Echo Raises $7.5M to Meet Big Orders for Hybrid Digital Microscope

Xconomy San Diego — 

Echo, a San Diego startup that has developed a digital, all-in-one microscope, says today it has closed on $7.5 million in a Series A round led by San Francisco-based Dolby Family Ventures and Southern California’s Tech Coast Angels.

In a phone interview this afternoon, founder Eugene Cho (the E.Cho in Echo) tells me the three-year-old startup will use the funding to significantly increase production of its Revolve hybrid microscope. The product is believed to be the first to combine the features of an upright microscope (for viewing prepared microorganisms in glass slides) and an inverted microscope (for viewing live samples in a petri dish, illuminated from below).

The instrument, used primarily in clinical laboratories and by cancer and stem cell scientists, also has integrated Apple’s iPad for displaying high-resolution images, storing images in the cloud, and controlling the camera itself. “The iPad is not just for taking pictures and managing images,” Cho says. “It controls the microscope [e.g. light intensity], it talks to the microscope through a wireless connection.”

Medical labs often need both an upright microscope and an inverted microscope, which typically cost between $18,000 and $40,000 each, Cho says. The Revolve microscope can perform both functions for roughly the price of one instrument, he says. Microscopes are a core workhorse tool in many labs, and as a Nikon microscope salesman for 14 years, Cho says, “We were trained to ask customers, ‘Do you use an upright or inverted microscope?’ It was the first thing we asked them.”

Revolve microscope in inverted position (for viewing specimens in petri dish) Image courtesy Echo

Revolve microscope in inverted position (for viewing specimens in petri dish) Image courtesy Echo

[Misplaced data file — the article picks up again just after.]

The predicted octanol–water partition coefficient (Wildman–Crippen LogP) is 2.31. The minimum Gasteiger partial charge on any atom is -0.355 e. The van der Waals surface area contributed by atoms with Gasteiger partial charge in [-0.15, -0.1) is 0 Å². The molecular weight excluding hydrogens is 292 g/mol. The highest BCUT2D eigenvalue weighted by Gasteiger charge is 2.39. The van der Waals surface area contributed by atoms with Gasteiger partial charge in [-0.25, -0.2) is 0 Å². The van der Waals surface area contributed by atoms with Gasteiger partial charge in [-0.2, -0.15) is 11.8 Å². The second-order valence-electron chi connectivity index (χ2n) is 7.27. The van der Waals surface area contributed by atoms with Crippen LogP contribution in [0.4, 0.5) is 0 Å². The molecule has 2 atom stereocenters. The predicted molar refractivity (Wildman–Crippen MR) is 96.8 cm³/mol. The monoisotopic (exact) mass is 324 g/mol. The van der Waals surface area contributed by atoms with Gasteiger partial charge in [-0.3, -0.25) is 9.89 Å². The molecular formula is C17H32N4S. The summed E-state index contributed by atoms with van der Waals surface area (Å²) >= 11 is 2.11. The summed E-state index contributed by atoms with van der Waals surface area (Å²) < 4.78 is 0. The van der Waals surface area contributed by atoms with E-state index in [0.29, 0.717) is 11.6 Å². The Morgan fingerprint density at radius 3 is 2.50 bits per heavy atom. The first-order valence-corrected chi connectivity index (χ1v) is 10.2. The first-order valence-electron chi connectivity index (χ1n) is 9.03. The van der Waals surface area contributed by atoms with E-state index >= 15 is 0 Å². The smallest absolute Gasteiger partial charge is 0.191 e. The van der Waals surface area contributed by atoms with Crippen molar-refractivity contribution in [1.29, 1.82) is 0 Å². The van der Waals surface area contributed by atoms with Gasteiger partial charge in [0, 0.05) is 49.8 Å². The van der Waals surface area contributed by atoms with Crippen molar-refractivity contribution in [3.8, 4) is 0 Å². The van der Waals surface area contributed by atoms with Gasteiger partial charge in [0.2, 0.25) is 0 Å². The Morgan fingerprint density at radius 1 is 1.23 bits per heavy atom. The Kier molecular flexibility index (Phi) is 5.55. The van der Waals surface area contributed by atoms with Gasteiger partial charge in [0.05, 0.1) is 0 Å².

Echo, previously known as Echo Laboratories, was running at nearly twice its first-year sales projections in 2016 when the company received a fairly large order from distributors in Asia, Cho says. In a statement from the company today, Cho says, “The science community’s response to Echo has exceeded anything we could have predicted.”

Customers include Stanford University; UC San Francisco; Harvard University; Yale University; 23andMe; Pfizer; and the National Institutes of Health. Cho estimates the global market for optical microscopes will be $6 billion by 2021, with most of that, perhaps $4 billion, addressable by Echo’s digital hybrid microscope.

In December, Connect, the San Diego nonprofit organization, named Echo’s Revolve microscope as the “most innovative new product” in the category of life science diagnostics and research tools. Cho also won top honors in October at the San Diego Tech Coast Angels “Quick Pitch” competition.

At such events, Cho says he’s often asked, “Why didn’t anyone think of this before?” In reflection, he says the introduction of Apple’s high-resolution Retina display technology was the key innovation that made it possible to combine microscope features.

“I studied a lot of markets,” Cho recalls. “I looked at how other industries took existing hardware requirements and merged multiple purposes into one product,” like the all-in-one printer. He founded Echo in October 2013 to take a similar, all-in-one approach to laboratory microscopes. By mid-2014, Cho says he felt confident enough to quit his job and work full-time at the startup.

Revolve hybrid microscope (Echo Labs image, used with permission)

Revolve hybrid microscope combines the features of an upright microscope and an inverted microscope. (Echo image)